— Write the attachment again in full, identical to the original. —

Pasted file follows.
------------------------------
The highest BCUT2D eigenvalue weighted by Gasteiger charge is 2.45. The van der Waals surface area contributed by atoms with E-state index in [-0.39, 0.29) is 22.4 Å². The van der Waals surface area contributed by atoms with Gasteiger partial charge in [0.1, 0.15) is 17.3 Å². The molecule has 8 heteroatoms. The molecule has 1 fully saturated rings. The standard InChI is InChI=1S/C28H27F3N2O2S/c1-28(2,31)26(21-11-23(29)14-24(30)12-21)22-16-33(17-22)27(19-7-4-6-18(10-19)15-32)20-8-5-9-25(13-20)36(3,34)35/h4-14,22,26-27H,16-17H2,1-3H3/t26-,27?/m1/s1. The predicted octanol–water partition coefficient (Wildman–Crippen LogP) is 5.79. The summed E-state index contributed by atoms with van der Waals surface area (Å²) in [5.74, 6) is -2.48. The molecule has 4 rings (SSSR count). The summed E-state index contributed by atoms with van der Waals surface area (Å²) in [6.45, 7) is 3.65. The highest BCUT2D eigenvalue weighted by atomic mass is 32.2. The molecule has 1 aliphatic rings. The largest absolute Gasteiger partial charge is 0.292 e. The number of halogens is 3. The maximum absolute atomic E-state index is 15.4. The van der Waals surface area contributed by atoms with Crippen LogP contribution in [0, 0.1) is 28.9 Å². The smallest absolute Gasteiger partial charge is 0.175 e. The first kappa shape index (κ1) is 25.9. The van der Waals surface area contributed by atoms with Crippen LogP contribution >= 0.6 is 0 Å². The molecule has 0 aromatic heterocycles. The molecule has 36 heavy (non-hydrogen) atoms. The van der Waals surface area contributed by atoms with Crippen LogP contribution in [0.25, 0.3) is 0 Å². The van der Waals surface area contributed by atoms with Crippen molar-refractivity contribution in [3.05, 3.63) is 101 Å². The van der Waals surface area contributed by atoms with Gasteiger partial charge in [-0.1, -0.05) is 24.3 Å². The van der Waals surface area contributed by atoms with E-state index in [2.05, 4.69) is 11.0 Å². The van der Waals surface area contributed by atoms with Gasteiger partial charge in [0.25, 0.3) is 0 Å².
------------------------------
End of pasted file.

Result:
The highest BCUT2D eigenvalue weighted by Gasteiger charge is 2.45. The van der Waals surface area contributed by atoms with E-state index in [-0.39, 0.29) is 22.4 Å². The van der Waals surface area contributed by atoms with Gasteiger partial charge in [0.1, 0.15) is 17.3 Å². The molecule has 8 heteroatoms. The molecule has 1 fully saturated rings. The standard InChI is InChI=1S/C28H27F3N2O2S/c1-28(2,31)26(21-11-23(29)14-24(30)12-21)22-16-33(17-22)27(19-7-4-6-18(10-19)15-32)20-8-5-9-25(13-20)36(3,34)35/h4-14,22,26-27H,16-17H2,1-3H3/t26-,27?/m1/s1. The predicted octanol–water partition coefficient (Wildman–Crippen LogP) is 5.79. The summed E-state index contributed by atoms with van der Waals surface area (Å²) in [5.74, 6) is -2.48. The molecule has 4 rings (SSSR count). The summed E-state index contributed by atoms with van der Waals surface area (Å²) in [6.45, 7) is 3.65. The highest BCUT2D eigenvalue weighted by atomic mass is 32.2. The molecule has 1 aliphatic rings. The largest absolute Gasteiger partial charge is 0.292 e. The number of halogens is 3. The maximum absolute atomic E-state index is 15.4. The van der Waals surface area contributed by atoms with Crippen LogP contribution in [0, 0.1) is 28.9 Å². The smallest absolute Gasteiger partial charge is 0.175 e. The first kappa shape index (κ1) is 25.9. The van der Waals surface area contributed by atoms with Crippen LogP contribution >= 0.6 is 0 Å². The molecule has 0 aromatic heterocycles. The molecule has 36 heavy (non-hydrogen) atoms. The van der Waals surface area contributed by atoms with Crippen LogP contribution in [0.25, 0.3) is 0 Å². The van der Waals surface area contributed by atoms with Crippen molar-refractivity contribution in [3.05, 3.63) is 101 Å². The van der Waals surface area contributed by atoms with Gasteiger partial charge in [-0.1, -0.05) is 24.3 Å². The van der Waals surface area contributed by atoms with E-state index in [2.05, 4.69) is 11.0 Å². The van der Waals surface area contributed by atoms with Gasteiger partial charge in [0.25, 0.3) is 0 Å².